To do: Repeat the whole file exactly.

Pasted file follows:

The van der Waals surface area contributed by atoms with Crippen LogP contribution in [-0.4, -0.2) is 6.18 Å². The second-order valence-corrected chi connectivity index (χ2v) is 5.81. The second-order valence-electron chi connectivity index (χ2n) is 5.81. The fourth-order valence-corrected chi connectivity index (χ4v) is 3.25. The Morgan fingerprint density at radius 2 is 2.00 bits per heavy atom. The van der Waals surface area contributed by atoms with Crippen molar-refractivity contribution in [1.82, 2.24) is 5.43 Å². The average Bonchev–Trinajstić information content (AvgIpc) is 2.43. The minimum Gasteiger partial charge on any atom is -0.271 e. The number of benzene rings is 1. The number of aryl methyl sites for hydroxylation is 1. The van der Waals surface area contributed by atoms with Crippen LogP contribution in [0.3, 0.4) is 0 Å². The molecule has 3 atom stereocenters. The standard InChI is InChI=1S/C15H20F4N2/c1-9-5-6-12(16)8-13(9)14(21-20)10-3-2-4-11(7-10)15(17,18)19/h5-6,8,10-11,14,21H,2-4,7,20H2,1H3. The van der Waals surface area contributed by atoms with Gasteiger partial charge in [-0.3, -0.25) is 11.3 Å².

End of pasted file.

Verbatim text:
The van der Waals surface area contributed by atoms with Crippen LogP contribution in [-0.4, -0.2) is 6.18 Å². The second-order valence-corrected chi connectivity index (χ2v) is 5.81. The second-order valence-electron chi connectivity index (χ2n) is 5.81. The fourth-order valence-corrected chi connectivity index (χ4v) is 3.25. The Morgan fingerprint density at radius 2 is 2.00 bits per heavy atom. The van der Waals surface area contributed by atoms with Crippen molar-refractivity contribution in [1.82, 2.24) is 5.43 Å². The average Bonchev–Trinajstić information content (AvgIpc) is 2.43. The minimum Gasteiger partial charge on any atom is -0.271 e. The number of benzene rings is 1. The number of aryl methyl sites for hydroxylation is 1. The van der Waals surface area contributed by atoms with Crippen LogP contribution in [0.3, 0.4) is 0 Å². The molecule has 3 atom stereocenters. The standard InChI is InChI=1S/C15H20F4N2/c1-9-5-6-12(16)8-13(9)14(21-20)10-3-2-4-11(7-10)15(17,18)19/h5-6,8,10-11,14,21H,2-4,7,20H2,1H3. The van der Waals surface area contributed by atoms with Gasteiger partial charge in [-0.3, -0.25) is 11.3 Å².